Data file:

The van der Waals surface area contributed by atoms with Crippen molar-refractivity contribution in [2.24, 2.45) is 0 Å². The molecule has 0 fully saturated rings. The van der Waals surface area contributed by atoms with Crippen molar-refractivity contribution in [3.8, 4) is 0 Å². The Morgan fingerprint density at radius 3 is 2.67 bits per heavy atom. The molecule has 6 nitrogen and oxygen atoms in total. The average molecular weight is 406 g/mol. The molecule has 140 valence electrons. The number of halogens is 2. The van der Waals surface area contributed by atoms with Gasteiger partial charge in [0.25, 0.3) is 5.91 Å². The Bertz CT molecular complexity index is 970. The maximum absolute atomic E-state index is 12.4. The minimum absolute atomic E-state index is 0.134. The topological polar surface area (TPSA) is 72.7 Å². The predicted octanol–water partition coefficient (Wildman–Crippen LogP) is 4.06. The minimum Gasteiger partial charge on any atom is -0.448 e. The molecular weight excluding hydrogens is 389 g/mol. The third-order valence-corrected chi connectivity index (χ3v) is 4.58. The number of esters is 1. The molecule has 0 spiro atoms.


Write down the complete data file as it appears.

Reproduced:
The van der Waals surface area contributed by atoms with Crippen molar-refractivity contribution in [2.24, 2.45) is 0 Å². The molecule has 0 fully saturated rings. The van der Waals surface area contributed by atoms with Crippen molar-refractivity contribution in [3.8, 4) is 0 Å². The Morgan fingerprint density at radius 3 is 2.67 bits per heavy atom. The molecule has 6 nitrogen and oxygen atoms in total. The average molecular weight is 406 g/mol. The molecule has 140 valence electrons. The number of halogens is 2. The van der Waals surface area contributed by atoms with Gasteiger partial charge in [0.25, 0.3) is 5.91 Å². The Bertz CT molecular complexity index is 970. The maximum absolute atomic E-state index is 12.4. The minimum absolute atomic E-state index is 0.134. The topological polar surface area (TPSA) is 72.7 Å². The predicted octanol–water partition coefficient (Wildman–Crippen LogP) is 4.06. The minimum Gasteiger partial charge on any atom is -0.448 e. The molecular weight excluding hydrogens is 389 g/mol. The third-order valence-corrected chi connectivity index (χ3v) is 4.58. The number of esters is 1. The molecule has 0 spiro atoms.